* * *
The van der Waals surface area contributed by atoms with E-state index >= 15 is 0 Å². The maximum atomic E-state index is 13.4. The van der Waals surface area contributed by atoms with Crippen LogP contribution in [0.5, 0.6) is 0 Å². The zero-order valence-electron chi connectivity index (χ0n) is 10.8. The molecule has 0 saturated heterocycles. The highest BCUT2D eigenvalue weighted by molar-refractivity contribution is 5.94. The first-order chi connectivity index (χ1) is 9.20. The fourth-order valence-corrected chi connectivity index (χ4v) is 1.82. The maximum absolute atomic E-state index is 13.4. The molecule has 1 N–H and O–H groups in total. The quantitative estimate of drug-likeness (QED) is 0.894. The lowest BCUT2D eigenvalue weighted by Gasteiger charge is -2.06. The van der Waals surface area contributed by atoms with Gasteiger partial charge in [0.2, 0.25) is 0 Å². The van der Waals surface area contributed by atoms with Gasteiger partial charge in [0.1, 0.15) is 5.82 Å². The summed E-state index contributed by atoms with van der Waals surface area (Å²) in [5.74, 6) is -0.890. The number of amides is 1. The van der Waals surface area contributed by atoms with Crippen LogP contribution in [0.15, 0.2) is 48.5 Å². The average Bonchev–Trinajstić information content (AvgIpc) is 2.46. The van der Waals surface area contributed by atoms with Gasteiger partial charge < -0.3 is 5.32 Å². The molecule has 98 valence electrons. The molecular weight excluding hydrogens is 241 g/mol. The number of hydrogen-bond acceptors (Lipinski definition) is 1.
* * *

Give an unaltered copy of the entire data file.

The van der Waals surface area contributed by atoms with E-state index >= 15 is 0 Å². The maximum atomic E-state index is 13.4. The van der Waals surface area contributed by atoms with Crippen LogP contribution in [0.5, 0.6) is 0 Å². The zero-order valence-electron chi connectivity index (χ0n) is 10.8. The molecule has 0 saturated heterocycles. The highest BCUT2D eigenvalue weighted by molar-refractivity contribution is 5.94. The first-order chi connectivity index (χ1) is 9.20. The fourth-order valence-corrected chi connectivity index (χ4v) is 1.82. The maximum absolute atomic E-state index is 13.4. The molecule has 1 N–H and O–H groups in total. The quantitative estimate of drug-likeness (QED) is 0.894. The lowest BCUT2D eigenvalue weighted by Gasteiger charge is -2.06. The van der Waals surface area contributed by atoms with Gasteiger partial charge in [0.2, 0.25) is 0 Å². The van der Waals surface area contributed by atoms with Gasteiger partial charge in [0.1, 0.15) is 5.82 Å². The summed E-state index contributed by atoms with van der Waals surface area (Å²) in [5.74, 6) is -0.890. The number of amides is 1. The van der Waals surface area contributed by atoms with Crippen LogP contribution in [0.15, 0.2) is 48.5 Å². The average Bonchev–Trinajstić information content (AvgIpc) is 2.46. The van der Waals surface area contributed by atoms with Gasteiger partial charge < -0.3 is 5.32 Å². The molecule has 98 valence electrons. The molecular weight excluding hydrogens is 241 g/mol. The number of hydrogen-bond acceptors (Lipinski definition) is 1.